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‘The fight is on the basis of my 49 days and the six months of BJP rule’ : Arvind Kejriwal

Posted on: January 6, 2015

Arvind Kejriwal is readying for the Delhi Assembly elections. The man who was briefly chief minister of Delhi concedes that he erred in quitting government midway but tells Sonia Sarkar that if voters give his Aam Aadmi Party a majority it won’t make the same mistake again

Arvind Kejriwal is out on the streets of Delhi again. The man who would be chief minister of Delhi – and who was its seemingly reluctant chief minister for 49 days – is collecting money for elections to the Delhi Assembly.

“An honest party can only run with honest money,” he says as he donates Rs 10,000 from his own coffers to his Aam Aadmi Party (AAP) at a public function on Friday. “I am here to create Swachh Rajneeti (clean politics),” he adds, responding to Prime Minister Narendra Modi’s Swachh Bharat (Clean India) campaign.

Kejriwal and his team are playing the second innings of a game that they had left midway. In 2013, AAP won 28 seats and formed the government in Delhi with the support of the Congress, which had eight seats. But he stepped down in February 2014, stating that he couldn’t continue because he didn’t have the numbers to pass the Jan Lokpal Bill, an anti-corruption law that he had been spearheading.

Many former supporters of AAP believe that Kejriwal sparked hope in them, and then let them down when he resigned. The short stint, in any case, did not inspire confidence. He and his aides brought the city to a standstill with nightlong dharnas. Once the darling of the media, he earned considerable bad press when his law minister raided the houses of African women at midnight, seeking to unearth a suspected drug and prostitution racket.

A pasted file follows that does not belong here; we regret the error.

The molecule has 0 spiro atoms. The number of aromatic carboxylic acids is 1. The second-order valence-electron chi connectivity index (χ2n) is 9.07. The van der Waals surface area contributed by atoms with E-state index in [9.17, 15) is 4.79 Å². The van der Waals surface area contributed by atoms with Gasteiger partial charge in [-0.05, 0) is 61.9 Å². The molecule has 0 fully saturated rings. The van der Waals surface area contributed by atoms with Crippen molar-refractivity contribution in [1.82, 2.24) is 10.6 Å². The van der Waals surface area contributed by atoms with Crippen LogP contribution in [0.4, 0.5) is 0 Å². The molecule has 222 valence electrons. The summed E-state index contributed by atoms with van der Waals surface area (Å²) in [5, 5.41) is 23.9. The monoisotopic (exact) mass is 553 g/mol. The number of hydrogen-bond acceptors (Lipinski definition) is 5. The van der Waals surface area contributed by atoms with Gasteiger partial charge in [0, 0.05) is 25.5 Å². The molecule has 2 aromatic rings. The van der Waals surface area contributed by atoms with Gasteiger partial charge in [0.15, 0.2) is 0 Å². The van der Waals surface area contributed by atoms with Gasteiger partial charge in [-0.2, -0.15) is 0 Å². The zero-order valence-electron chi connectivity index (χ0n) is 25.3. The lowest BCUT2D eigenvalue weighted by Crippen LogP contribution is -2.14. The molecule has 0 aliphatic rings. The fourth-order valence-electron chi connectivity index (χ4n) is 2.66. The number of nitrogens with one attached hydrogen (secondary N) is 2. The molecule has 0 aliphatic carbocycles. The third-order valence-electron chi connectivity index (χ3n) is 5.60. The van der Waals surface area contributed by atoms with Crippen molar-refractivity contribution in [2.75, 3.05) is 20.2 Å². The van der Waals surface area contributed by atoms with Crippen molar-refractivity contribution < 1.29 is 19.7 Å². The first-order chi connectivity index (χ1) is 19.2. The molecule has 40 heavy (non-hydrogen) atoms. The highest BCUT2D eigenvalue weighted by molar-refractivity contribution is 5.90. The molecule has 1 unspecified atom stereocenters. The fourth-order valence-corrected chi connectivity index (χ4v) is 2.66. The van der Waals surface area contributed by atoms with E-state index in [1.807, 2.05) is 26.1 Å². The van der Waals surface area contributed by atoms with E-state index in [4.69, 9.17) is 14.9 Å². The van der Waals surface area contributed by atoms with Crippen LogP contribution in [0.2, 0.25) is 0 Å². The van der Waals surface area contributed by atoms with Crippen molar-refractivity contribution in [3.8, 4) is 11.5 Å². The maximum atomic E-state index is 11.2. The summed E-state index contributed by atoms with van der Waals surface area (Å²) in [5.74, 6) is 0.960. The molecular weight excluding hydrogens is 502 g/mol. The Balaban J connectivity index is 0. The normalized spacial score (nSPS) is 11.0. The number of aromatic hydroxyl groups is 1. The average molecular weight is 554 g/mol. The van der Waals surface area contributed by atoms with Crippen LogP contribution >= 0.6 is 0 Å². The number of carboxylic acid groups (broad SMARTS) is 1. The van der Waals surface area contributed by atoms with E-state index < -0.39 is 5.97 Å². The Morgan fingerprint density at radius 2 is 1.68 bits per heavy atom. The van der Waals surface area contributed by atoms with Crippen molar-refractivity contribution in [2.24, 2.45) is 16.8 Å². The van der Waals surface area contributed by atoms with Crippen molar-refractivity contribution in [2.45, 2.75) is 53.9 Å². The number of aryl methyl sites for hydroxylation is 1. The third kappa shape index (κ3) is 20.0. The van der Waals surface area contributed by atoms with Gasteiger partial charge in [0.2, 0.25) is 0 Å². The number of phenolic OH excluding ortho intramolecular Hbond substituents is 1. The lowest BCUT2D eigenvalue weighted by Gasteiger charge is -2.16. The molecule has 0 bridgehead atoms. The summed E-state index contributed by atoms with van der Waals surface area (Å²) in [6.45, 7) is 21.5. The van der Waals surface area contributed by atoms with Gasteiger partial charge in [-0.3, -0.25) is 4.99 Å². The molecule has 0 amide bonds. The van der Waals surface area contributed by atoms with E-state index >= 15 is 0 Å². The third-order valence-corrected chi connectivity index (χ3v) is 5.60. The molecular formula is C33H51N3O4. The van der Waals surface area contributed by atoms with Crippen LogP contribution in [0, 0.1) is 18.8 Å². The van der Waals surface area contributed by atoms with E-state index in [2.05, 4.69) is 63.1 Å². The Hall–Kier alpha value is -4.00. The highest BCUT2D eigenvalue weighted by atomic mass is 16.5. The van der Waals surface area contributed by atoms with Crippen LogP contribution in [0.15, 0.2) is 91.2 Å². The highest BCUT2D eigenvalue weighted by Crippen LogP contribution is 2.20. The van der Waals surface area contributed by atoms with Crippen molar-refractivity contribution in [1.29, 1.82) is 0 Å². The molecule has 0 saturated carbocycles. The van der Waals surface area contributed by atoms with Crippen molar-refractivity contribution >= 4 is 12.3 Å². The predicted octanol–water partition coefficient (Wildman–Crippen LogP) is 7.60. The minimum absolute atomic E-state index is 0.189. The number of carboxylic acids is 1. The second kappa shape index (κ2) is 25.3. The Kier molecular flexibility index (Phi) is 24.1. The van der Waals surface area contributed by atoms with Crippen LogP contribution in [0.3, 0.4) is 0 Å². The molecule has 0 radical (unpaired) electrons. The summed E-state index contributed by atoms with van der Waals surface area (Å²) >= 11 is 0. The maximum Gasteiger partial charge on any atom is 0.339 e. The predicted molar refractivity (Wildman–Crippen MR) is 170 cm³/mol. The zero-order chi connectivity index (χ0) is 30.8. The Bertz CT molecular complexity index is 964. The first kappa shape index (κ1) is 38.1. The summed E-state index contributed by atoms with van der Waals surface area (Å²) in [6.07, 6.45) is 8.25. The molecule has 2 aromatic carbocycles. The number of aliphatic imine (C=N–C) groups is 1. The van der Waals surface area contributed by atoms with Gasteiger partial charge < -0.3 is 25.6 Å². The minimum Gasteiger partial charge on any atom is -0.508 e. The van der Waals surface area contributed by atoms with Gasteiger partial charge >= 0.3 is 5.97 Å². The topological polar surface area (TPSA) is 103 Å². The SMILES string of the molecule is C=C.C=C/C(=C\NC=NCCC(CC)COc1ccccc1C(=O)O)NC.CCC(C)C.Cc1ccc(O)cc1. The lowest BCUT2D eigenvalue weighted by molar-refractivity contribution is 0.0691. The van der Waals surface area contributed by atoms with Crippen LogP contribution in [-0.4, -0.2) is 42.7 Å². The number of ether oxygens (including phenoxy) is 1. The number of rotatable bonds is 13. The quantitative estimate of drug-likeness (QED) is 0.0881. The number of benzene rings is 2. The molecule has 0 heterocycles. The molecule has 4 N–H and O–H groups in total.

Will the voter trust him again?

“There is no trust deficit. But, yes, people are asking, why did I leave the government?” Kejriwal says. “But we tell them that you didn’t give us a majority. If you give us a majority this time, we will never leave.”

AAP’s campaign has begun in right earnest. Since November, the party has received around Rs 4 crore (which, however, is just a fraction of the Rs 25 crore it says it needs for funding the polls). AAP has also released the names of the candidates for Delhi’s 70 constituencies, though the election dates are still to be announced.

“I think we will get around 50 seats,” AAP’s national convener predicts. “It is important to have a strong leadership in Delhi, which the Bharatiya Janata Party (BJP) doesn’t have,” he adds.

Kejriwal, 46, blames the Congress for not allowing the previous government to function. The Congress and the BJP together did not let any bills be passed in the Delhi Assembly, he alleges.

His only mistake, he holds, was to leave the government midway. ” Bas, wahi ek galti ki thi (that was the only mistake),” he says.